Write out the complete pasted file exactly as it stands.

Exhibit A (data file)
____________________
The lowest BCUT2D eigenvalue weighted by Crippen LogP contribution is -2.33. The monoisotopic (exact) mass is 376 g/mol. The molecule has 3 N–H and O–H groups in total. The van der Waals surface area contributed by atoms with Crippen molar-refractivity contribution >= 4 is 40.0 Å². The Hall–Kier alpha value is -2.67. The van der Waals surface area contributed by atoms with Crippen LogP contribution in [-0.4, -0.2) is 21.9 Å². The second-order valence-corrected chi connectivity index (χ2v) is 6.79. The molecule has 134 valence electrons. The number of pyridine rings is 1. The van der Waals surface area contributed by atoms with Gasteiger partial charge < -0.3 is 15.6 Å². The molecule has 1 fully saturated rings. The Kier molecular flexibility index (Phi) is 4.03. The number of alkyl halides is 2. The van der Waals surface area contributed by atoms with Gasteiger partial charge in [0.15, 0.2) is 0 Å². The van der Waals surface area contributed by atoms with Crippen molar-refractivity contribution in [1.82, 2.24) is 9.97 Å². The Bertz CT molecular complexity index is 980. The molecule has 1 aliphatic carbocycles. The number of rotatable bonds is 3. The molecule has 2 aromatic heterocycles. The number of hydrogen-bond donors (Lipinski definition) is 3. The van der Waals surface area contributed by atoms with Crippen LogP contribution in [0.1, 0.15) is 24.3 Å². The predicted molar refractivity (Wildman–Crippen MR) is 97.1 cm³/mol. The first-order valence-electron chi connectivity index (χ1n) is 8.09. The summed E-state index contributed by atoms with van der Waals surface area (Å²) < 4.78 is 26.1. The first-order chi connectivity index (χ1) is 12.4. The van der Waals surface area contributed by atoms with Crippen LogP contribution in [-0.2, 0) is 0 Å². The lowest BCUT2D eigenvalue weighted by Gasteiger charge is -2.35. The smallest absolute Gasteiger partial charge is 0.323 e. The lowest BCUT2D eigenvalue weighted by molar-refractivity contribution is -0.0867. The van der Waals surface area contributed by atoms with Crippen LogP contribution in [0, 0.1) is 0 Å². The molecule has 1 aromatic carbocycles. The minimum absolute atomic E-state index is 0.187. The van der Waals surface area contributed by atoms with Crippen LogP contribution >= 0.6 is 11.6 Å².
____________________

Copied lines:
The lowest BCUT2D eigenvalue weighted by Crippen LogP contribution is -2.33. The monoisotopic (exact) mass is 376 g/mol. The molecule has 3 N–H and O–H groups in total. The van der Waals surface area contributed by atoms with Crippen molar-refractivity contribution >= 4 is 40.0 Å². The Hall–Kier alpha value is -2.67. The van der Waals surface area contributed by atoms with Crippen LogP contribution in [-0.4, -0.2) is 21.9 Å². The second-order valence-corrected chi connectivity index (χ2v) is 6.79. The molecule has 134 valence electrons. The number of pyridine rings is 1. The van der Waals surface area contributed by atoms with Gasteiger partial charge < -0.3 is 15.6 Å². The molecule has 1 fully saturated rings. The Kier molecular flexibility index (Phi) is 4.03. The number of alkyl halides is 2. The van der Waals surface area contributed by atoms with Gasteiger partial charge in [0.15, 0.2) is 0 Å². The van der Waals surface area contributed by atoms with Crippen molar-refractivity contribution in [1.82, 2.24) is 9.97 Å². The Bertz CT molecular complexity index is 980. The molecule has 1 aliphatic carbocycles. The number of rotatable bonds is 3. The molecule has 2 aromatic heterocycles. The number of hydrogen-bond donors (Lipinski definition) is 3. The van der Waals surface area contributed by atoms with Crippen LogP contribution in [0.1, 0.15) is 24.3 Å². The predicted molar refractivity (Wildman–Crippen MR) is 97.1 cm³/mol. The first-order valence-electron chi connectivity index (χ1n) is 8.09. The summed E-state index contributed by atoms with van der Waals surface area (Å²) < 4.78 is 26.1. The first-order chi connectivity index (χ1) is 12.4. The van der Waals surface area contributed by atoms with Crippen LogP contribution in [-0.2, 0) is 0 Å². The lowest BCUT2D eigenvalue weighted by Gasteiger charge is -2.35. The smallest absolute Gasteiger partial charge is 0.323 e. The lowest BCUT2D eigenvalue weighted by molar-refractivity contribution is -0.0867. The van der Waals surface area contributed by atoms with Crippen LogP contribution in [0, 0.1) is 0 Å². The molecule has 1 aromatic carbocycles. The minimum absolute atomic E-state index is 0.187. The van der Waals surface area contributed by atoms with Crippen LogP contribution >= 0.6 is 11.6 Å².